Host families: How to tell your au pair what to do

5 simple tips for giving tasks to your au pair

To do list and a coffee cup
, in Host families

Maybe the most important reason why families decide to have an au pair is their wish to make daily family life a little bit easier to manage. So what can you do to help your au pair  become the helping hand that you're hoping for?

Here are 5 tips for giving tasks to au pairs so that they can become the family team member of your dreams.

1. Let your au pair see quickly and clearly how things work in your family.

A new au pair has so much to learn when she or he joins a family. It's everyday life for you, but it's all new for the au pair.

  • Invest some time in orienting your au pair during her first week with your family. It will definitely pay off.
  • Make use of the AuPairWorld Family Handbook that comes free of change when you purchase a Premium Membership at AuPairWorld. 
  • The Family Handbook is an interactive PDF template that lets you introduce your family to a new au pair in a clear and structured way. This can help tremendously to bring your au pair quickly and successfully up to speed. 
  • After you've entered your information in the interactive PDF you can print out the Handbook and give it to your new au pair.

2. Set up clear routines for regular family life where everyone knows their role.

Clearly defined routines for everyday tasks make things clearer for all family members. When routines are clearly established, then tasks are performed with less effort and family life in general becomes less stressful.

  • Identify regular activities related to the children and the household (for example, packing school lunches, helping with homework, weekly appointments, etc). 
  • Put these regular activities into a schedule that everyone has access to. Again the Family Handbook is a perfect way to do this. 
  • Make it clear to your au pair exactly what her or his role is in the various routines.

3. As host parents, you are the "big boss". Your au pair is a team leader.

One way to think of your au pair is as a team leader in the family organisation. This reduces your daily parenting workload and frees you up to dedicate yourself to the most important matters inside the family and outside in your professional life.

  • The parents are the "top management" who set up general goals and structures.
  • Your au pair works together with you to realise these goals and maintain these structures by interacting positively with your children. 
  • You are not there to micro manage things but to provide a structure where the au pair can spend time happily and creatively with your children.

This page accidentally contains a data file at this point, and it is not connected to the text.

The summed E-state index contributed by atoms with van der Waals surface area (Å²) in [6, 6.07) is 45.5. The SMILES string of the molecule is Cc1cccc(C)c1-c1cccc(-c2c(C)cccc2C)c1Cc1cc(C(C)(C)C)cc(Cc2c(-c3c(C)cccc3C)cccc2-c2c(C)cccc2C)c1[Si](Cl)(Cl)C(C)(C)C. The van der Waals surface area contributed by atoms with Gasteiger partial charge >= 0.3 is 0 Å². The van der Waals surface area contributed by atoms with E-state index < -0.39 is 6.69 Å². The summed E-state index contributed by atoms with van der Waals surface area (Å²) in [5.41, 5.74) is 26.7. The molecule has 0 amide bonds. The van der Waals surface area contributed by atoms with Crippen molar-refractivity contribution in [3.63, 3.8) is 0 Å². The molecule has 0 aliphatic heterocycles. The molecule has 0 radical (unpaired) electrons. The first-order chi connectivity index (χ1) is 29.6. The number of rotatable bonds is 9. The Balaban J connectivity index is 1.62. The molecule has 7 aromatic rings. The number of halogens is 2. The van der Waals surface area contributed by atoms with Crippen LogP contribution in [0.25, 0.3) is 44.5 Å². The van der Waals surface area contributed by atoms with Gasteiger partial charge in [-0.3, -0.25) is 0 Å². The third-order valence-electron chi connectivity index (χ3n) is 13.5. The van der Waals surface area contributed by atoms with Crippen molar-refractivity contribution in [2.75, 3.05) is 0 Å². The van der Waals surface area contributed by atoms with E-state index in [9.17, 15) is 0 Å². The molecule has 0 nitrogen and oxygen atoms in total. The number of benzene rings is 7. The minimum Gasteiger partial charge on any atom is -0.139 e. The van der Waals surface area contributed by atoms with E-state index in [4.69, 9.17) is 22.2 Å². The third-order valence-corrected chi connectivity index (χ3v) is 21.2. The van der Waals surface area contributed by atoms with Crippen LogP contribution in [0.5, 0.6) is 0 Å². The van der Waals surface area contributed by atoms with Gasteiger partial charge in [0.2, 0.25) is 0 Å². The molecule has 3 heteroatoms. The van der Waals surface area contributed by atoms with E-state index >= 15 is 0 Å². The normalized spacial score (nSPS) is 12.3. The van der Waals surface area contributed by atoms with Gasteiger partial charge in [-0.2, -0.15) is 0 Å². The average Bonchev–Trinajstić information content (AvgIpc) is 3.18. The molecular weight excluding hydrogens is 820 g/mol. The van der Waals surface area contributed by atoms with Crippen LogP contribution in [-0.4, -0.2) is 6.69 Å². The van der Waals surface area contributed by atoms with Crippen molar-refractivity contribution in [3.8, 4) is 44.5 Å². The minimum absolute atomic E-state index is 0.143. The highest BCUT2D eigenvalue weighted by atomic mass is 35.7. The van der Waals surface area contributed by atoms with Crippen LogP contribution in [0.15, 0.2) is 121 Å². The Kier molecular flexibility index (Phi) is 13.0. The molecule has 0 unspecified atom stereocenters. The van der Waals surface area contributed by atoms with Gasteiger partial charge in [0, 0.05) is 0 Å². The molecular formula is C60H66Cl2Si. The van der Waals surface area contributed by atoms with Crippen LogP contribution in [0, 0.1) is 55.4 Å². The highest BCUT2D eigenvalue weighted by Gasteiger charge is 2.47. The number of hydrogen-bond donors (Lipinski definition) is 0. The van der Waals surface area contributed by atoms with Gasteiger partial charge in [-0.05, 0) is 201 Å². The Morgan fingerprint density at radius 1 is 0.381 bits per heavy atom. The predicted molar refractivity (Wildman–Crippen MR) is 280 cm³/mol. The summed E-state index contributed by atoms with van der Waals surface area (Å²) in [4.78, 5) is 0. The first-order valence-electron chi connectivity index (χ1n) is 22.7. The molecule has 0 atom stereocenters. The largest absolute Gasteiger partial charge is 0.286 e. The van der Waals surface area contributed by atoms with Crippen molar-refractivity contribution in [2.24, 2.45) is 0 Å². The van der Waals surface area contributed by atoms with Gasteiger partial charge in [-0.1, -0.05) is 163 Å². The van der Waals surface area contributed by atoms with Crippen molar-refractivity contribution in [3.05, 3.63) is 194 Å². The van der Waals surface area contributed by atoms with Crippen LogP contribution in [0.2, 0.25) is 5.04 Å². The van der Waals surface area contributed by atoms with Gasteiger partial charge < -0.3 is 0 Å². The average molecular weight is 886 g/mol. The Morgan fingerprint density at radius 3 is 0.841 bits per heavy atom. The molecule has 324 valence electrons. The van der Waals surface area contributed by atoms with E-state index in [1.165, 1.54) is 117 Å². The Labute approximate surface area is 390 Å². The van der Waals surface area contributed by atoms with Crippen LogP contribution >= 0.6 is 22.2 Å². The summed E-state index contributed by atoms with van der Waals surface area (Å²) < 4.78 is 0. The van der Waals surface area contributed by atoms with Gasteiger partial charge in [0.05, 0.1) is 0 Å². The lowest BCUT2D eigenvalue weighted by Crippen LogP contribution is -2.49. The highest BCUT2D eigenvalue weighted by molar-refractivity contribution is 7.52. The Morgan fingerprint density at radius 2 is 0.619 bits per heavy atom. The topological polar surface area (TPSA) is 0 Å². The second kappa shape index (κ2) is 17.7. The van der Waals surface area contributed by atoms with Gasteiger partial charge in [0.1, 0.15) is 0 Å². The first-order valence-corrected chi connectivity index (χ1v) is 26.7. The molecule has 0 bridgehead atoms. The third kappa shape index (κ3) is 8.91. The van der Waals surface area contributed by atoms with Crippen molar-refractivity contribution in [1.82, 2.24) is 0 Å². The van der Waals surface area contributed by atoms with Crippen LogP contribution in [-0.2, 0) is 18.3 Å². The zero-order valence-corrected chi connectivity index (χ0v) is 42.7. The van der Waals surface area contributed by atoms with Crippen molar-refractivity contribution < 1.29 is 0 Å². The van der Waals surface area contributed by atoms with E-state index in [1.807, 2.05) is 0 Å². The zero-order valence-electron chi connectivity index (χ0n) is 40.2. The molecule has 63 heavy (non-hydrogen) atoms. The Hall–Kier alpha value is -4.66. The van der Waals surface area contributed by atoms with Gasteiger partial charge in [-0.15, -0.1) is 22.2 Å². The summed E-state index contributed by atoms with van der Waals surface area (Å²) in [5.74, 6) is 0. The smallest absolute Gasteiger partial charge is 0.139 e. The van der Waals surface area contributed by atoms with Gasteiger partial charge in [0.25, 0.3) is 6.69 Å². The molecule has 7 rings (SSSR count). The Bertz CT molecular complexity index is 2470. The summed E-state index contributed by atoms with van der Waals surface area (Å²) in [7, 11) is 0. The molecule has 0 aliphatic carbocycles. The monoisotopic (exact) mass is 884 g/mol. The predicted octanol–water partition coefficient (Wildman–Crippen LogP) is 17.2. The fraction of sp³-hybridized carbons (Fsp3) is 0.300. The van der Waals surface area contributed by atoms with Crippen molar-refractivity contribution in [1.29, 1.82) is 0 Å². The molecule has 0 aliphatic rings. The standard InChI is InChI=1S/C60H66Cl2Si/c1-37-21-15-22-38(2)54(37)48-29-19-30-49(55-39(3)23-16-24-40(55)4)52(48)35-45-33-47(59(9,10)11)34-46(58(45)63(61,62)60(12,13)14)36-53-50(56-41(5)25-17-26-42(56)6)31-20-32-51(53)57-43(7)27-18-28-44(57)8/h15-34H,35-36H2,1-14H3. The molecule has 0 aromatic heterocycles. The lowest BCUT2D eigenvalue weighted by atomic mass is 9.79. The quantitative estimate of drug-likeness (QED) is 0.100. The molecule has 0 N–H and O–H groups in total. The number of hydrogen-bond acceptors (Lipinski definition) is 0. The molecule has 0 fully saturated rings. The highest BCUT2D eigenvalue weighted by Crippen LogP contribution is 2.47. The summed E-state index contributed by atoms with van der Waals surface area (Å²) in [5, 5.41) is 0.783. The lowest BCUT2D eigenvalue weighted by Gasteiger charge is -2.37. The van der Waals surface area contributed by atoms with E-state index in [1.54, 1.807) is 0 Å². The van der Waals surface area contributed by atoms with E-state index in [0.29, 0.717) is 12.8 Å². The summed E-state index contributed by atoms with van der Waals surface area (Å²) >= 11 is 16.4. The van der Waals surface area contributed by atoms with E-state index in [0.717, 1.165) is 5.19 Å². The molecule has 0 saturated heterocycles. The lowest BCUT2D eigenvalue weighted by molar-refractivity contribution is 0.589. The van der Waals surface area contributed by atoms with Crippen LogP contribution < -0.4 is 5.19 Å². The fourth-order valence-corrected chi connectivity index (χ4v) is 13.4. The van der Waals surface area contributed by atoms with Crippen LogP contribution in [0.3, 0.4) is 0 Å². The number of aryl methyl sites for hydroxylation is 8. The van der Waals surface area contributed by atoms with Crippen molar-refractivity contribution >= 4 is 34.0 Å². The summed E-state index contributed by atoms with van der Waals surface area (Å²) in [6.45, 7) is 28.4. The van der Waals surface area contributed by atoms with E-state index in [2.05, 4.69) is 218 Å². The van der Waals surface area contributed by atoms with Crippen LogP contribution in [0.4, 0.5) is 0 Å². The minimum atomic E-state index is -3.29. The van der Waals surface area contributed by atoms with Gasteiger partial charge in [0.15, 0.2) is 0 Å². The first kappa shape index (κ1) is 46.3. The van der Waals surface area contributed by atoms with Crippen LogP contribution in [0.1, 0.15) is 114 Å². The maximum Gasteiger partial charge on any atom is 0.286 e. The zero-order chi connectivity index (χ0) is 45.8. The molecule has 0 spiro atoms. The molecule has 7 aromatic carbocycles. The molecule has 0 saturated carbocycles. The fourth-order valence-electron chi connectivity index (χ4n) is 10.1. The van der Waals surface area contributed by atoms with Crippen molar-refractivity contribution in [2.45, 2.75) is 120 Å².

4. Explain the "why" of tasks so that your au pair feels like (s)he has a real stake in the activity.

When we know the "why" behind any activity, it's much easier to engage fully with the work that is involved. Many of your au pair's tasks relate to the needs of your children. Talk with the au pair about those needs and how the au pair's activities together with the children are beneficial for them.

  • Give your au pair some background about your parenting philosophy so that they can share in the family goals more fully. 
  • Give your au pair a clear impression how specific activities with the children relate to your positive vision of good family life.

5. Asking for input from your au pair often works better than simply giving orders.

As your au pair gets fully integrated into family life, she or he becomes an expert on how your children are doing at the present moment. It can well be that on many days she is spending more time with the children than you do yourself.

  • Use that knowledge and empower your au pair to bring her best potential into her au pairing activities.
  • Instead of simply telling your au pair what to do (particularly for problem solving), ask the au pair what he or she thinks might be the best way to handle a situation.
  • Show your au pair that you value her or his opinion. Your au pair will appreciate the fact that you take her or his input seriously and you might even learn some important things about your kids that you weren't aware of. 
  • Especially at the beginning of an au pair stay, schedule a regular meeting with your au pair to share information and stay up to date with how the cooperation is developing.
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